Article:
Spain is getting ready to offer up to three days of paid menstrual leave to women.
The Spanish Government announced its plans to support menstrual health and recovery of reproductive health back on March 3. The ‘menstrual leave plan’ is due to be discussed and passed at the next cabinet meeting, when it will then be offered to women across the country.
Once passed, Spain will become the first European country to offer paid menstrual leave, although not the first worldwide as countries including Japan, Indonesia, South Korea and Zambia are already doing so.
The new move will also see workers granted leave for other reproductive health reasons, including abortions.
The law is part of a reform package set out by the Spanish Government and also includes removing VAT from sanitary protection such as pads and tampons, requiring schools to stock pads, and providing free period products for women in disadvantaged social circumstances.
The Secretary of State for Equality and against Gender Violence, Ángela Rodríguez spoke to the Spanish newspaper El Periódico saying "The rights related to menstrual health have never been discussed and the data is chilling.
"One in four women cannot choose the feminine hygiene products she wants to buy for financial reasons. That is why we propose that they can be dispensed free of charge in educational and social centres."
Menstrual leave will especially benefit people who suffer from dysmenorrhea, a condition that causes debilitating pain and cramps.
Whilst not all women suffer from debilitating symptoms each month, there are some who do experience extreme pain. This can be due to health conditions such as dysmenorrhea and endometriosis, these new provisions will be reserved for such women.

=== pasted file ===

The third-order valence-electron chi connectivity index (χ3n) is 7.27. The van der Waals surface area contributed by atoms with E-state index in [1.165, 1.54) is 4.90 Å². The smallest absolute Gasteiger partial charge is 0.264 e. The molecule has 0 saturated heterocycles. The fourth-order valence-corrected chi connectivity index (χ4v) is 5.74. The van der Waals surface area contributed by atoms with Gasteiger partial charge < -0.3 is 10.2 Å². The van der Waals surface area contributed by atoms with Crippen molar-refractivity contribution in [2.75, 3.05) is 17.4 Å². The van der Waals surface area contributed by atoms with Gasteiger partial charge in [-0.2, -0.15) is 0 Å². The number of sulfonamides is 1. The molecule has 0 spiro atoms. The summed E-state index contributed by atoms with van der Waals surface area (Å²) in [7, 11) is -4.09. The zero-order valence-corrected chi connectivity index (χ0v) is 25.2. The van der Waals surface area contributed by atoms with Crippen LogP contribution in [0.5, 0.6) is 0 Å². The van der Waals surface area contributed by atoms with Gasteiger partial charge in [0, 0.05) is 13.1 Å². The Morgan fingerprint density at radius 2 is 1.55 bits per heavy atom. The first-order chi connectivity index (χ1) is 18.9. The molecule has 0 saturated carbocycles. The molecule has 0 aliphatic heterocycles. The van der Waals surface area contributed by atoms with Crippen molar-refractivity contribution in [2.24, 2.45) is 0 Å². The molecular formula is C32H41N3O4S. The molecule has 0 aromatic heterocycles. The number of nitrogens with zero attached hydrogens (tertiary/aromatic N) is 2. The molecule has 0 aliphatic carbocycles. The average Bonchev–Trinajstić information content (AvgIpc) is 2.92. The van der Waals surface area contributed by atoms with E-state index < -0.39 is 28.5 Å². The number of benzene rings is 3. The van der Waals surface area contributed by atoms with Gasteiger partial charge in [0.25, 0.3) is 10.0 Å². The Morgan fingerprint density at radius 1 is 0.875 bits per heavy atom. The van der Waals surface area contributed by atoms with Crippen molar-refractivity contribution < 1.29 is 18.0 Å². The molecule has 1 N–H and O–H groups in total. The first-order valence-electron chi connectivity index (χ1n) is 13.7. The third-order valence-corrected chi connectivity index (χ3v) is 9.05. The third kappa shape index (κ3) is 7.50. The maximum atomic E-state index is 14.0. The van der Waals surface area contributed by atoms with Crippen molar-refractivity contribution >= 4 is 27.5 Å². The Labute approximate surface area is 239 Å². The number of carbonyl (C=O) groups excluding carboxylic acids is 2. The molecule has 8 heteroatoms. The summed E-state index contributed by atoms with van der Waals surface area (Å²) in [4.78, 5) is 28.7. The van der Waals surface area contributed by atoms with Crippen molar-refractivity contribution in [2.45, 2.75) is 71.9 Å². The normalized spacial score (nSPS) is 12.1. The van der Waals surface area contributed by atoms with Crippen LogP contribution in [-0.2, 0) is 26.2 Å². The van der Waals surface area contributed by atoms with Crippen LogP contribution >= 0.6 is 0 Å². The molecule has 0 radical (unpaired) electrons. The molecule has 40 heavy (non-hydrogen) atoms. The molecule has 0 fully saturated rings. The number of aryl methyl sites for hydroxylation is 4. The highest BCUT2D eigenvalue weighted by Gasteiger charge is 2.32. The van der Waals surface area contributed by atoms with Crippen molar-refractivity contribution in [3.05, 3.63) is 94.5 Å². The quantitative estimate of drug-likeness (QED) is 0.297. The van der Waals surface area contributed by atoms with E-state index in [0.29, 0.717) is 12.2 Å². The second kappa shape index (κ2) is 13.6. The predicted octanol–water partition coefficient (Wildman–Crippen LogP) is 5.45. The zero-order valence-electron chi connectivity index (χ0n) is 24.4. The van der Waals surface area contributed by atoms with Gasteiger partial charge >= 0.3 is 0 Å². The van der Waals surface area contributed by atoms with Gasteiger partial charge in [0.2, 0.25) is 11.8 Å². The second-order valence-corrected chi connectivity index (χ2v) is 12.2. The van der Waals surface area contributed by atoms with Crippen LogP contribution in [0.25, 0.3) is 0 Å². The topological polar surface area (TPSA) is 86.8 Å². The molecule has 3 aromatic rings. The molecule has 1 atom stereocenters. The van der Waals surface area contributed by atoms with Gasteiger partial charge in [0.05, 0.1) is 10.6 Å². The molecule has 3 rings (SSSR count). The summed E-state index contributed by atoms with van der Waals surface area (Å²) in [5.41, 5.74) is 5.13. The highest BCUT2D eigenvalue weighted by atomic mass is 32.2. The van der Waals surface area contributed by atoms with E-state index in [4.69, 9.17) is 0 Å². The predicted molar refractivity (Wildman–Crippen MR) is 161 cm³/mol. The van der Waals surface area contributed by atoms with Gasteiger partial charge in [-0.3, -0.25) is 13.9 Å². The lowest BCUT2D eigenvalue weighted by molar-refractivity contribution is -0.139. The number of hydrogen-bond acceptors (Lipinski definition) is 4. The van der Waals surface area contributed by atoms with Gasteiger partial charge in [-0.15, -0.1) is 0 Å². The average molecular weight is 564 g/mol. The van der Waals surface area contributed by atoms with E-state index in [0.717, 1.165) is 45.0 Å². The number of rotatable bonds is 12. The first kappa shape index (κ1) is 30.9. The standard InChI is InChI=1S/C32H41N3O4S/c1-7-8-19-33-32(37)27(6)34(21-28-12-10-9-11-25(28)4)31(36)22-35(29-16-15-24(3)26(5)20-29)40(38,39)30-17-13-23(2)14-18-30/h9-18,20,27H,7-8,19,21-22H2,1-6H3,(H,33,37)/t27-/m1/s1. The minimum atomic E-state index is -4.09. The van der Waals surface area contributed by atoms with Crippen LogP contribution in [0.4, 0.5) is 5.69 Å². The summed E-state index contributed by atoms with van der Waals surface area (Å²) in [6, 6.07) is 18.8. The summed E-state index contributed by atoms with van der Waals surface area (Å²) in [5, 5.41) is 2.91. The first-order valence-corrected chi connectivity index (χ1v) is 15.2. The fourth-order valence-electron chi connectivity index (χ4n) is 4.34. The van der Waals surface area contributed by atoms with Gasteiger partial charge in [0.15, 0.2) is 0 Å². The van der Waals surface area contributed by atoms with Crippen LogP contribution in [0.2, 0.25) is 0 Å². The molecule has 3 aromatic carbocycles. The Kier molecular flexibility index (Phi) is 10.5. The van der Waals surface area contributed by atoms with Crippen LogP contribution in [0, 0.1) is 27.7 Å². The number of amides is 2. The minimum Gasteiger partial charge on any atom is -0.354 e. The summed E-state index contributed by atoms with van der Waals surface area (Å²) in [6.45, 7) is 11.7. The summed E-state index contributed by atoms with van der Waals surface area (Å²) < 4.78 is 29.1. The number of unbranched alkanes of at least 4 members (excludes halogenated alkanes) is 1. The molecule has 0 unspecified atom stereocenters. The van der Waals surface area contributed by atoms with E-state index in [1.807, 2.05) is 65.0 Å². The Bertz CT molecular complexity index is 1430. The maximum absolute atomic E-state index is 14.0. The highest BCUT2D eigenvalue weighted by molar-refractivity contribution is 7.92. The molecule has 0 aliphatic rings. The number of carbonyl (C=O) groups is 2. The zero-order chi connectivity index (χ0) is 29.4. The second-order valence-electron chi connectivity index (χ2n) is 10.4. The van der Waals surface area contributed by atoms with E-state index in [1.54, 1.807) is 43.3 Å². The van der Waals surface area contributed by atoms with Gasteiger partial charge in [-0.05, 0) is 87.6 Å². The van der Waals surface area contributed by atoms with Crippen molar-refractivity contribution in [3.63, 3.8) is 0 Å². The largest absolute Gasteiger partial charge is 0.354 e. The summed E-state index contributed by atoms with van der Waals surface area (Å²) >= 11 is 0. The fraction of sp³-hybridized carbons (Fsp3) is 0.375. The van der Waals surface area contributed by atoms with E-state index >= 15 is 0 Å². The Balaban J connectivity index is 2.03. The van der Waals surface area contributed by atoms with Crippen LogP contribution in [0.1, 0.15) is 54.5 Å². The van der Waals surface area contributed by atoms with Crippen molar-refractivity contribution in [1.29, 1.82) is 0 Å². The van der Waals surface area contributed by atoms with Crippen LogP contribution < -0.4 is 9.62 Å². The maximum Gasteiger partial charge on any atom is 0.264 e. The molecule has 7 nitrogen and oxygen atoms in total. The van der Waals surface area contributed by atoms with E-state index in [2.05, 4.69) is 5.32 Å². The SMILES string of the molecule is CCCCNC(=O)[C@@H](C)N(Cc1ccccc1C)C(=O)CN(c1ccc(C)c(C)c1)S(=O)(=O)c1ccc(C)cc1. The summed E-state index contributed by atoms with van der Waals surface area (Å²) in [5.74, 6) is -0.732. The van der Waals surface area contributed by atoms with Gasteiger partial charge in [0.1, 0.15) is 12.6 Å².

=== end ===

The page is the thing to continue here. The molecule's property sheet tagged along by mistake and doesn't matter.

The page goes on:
Rodríguez added that “It is important to clarify what a painful period is, we are not talking about a slight discomfort, but about serious symptoms such as diarrhoea, severe headaches, fever.
“Symptoms that when there is a disease that entails them, a temporary disability is granted, therefore the same should happen with menstruation and that there is the possibility that if a woman has a very painful period, she can stay home.”
Previous studies carried out, estimate that between 60% and 90% of young women worldwide suffer from dysmenorrhea - severe period pain. In Spain, that figure is approximately 75%, but according to the International Journal of Environmental Research and Public Health, exact figures are hard to clarify.
The latest move is also part of a wider abortion reform which will see girls aged between 16 and 17 allowed to have a termination, without their parents' permission.
The new law wants to guarantee that all abortions are performed in a public health centre or in an accredited private clinic.
Currently, in Spain, abortion is legal upon request up to 14 weeks. This can be later if the pregnancy poses a serious risk to the health of the woman or in the case of foetal abnormalities.
However, the issue remains controversial in the mostly Catholic country.
The bill will also guarantee public funding for hormonal contraceptives, the morning-after pill and free distribution in centres linked to sex education campaigns.
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